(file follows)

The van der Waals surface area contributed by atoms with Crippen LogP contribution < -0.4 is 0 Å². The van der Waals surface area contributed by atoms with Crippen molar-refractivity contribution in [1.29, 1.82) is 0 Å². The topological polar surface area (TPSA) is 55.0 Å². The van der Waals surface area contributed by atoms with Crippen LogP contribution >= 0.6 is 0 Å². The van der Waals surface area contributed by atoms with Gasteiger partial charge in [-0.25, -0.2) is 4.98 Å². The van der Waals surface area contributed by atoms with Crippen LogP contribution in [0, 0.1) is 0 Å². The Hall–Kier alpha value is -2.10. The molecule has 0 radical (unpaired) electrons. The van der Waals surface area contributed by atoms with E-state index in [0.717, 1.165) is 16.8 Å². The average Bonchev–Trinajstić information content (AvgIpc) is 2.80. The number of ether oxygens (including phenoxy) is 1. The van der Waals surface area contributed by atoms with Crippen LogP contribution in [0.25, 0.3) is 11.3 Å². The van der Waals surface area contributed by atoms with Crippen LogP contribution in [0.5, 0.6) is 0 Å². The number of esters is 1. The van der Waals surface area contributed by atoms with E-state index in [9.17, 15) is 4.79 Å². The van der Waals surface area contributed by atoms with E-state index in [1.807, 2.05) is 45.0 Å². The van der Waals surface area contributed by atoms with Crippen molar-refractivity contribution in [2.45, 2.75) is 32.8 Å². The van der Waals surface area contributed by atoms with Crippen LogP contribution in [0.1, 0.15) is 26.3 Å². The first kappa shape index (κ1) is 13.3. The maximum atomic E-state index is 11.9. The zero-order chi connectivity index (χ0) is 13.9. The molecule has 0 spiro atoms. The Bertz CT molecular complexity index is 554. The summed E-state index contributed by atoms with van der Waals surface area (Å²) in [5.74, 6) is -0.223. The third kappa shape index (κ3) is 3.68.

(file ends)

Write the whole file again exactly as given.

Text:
The van der Waals surface area contributed by atoms with Crippen LogP contribution < -0.4 is 0 Å². The van der Waals surface area contributed by atoms with Crippen molar-refractivity contribution in [1.29, 1.82) is 0 Å². The topological polar surface area (TPSA) is 55.0 Å². The van der Waals surface area contributed by atoms with Crippen LogP contribution >= 0.6 is 0 Å². The van der Waals surface area contributed by atoms with Gasteiger partial charge in [-0.25, -0.2) is 4.98 Å². The van der Waals surface area contributed by atoms with Crippen LogP contribution in [0, 0.1) is 0 Å². The Hall–Kier alpha value is -2.10. The molecule has 0 radical (unpaired) electrons. The van der Waals surface area contributed by atoms with E-state index in [0.717, 1.165) is 16.8 Å². The average Bonchev–Trinajstić information content (AvgIpc) is 2.80. The number of ether oxygens (including phenoxy) is 1. The van der Waals surface area contributed by atoms with Crippen LogP contribution in [0.25, 0.3) is 11.3 Å². The van der Waals surface area contributed by atoms with Crippen LogP contribution in [0.5, 0.6) is 0 Å². The number of esters is 1. The van der Waals surface area contributed by atoms with E-state index in [9.17, 15) is 4.79 Å². The van der Waals surface area contributed by atoms with E-state index in [1.807, 2.05) is 45.0 Å². The van der Waals surface area contributed by atoms with Crippen molar-refractivity contribution in [2.45, 2.75) is 32.8 Å². The van der Waals surface area contributed by atoms with Crippen LogP contribution in [0.1, 0.15) is 26.3 Å². The first kappa shape index (κ1) is 13.3. The maximum atomic E-state index is 11.9. The zero-order chi connectivity index (χ0) is 13.9. The molecule has 0 spiro atoms. The Bertz CT molecular complexity index is 554. The summed E-state index contributed by atoms with van der Waals surface area (Å²) in [5.74, 6) is -0.223. The third kappa shape index (κ3) is 3.68.